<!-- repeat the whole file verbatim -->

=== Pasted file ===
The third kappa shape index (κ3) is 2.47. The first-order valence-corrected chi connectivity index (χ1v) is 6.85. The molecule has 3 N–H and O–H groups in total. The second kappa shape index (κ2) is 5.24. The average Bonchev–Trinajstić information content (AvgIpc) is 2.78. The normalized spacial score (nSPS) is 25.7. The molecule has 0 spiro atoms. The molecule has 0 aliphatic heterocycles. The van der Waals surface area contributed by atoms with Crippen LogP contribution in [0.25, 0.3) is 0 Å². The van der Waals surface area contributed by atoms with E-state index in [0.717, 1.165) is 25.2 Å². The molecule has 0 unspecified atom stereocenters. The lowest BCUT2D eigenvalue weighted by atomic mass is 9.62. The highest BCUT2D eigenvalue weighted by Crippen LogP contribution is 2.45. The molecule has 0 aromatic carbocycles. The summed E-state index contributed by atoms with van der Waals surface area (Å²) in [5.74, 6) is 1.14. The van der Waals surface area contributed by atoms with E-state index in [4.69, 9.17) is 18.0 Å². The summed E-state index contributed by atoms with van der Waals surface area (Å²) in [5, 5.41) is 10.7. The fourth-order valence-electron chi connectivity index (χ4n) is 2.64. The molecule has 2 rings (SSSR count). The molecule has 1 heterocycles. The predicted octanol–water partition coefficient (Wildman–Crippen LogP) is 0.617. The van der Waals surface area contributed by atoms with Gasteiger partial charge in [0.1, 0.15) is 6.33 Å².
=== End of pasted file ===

The third kappa shape index (κ3) is 2.47. The first-order valence-corrected chi connectivity index (χ1v) is 6.85. The molecule has 3 N–H and O–H groups in total. The second kappa shape index (κ2) is 5.24. The average Bonchev–Trinajstić information content (AvgIpc) is 2.78. The normalized spacial score (nSPS) is 25.7. The molecule has 0 spiro atoms. The molecule has 0 aliphatic heterocycles. The van der Waals surface area contributed by atoms with Crippen LogP contribution in [0.25, 0.3) is 0 Å². The van der Waals surface area contributed by atoms with E-state index in [0.717, 1.165) is 25.2 Å². The molecule has 0 unspecified atom stereocenters. The lowest BCUT2D eigenvalue weighted by atomic mass is 9.62. The highest BCUT2D eigenvalue weighted by Crippen LogP contribution is 2.45. The molecule has 0 aromatic carbocycles. The summed E-state index contributed by atoms with van der Waals surface area (Å²) in [5.74, 6) is 1.14. The van der Waals surface area contributed by atoms with E-state index in [4.69, 9.17) is 18.0 Å². The summed E-state index contributed by atoms with van der Waals surface area (Å²) in [5, 5.41) is 10.7. The fourth-order valence-electron chi connectivity index (χ4n) is 2.64. The molecule has 2 rings (SSSR count). The molecule has 1 heterocycles. The predicted octanol–water partition coefficient (Wildman–Crippen LogP) is 0.617. The van der Waals surface area contributed by atoms with Gasteiger partial charge in [0.1, 0.15) is 6.33 Å².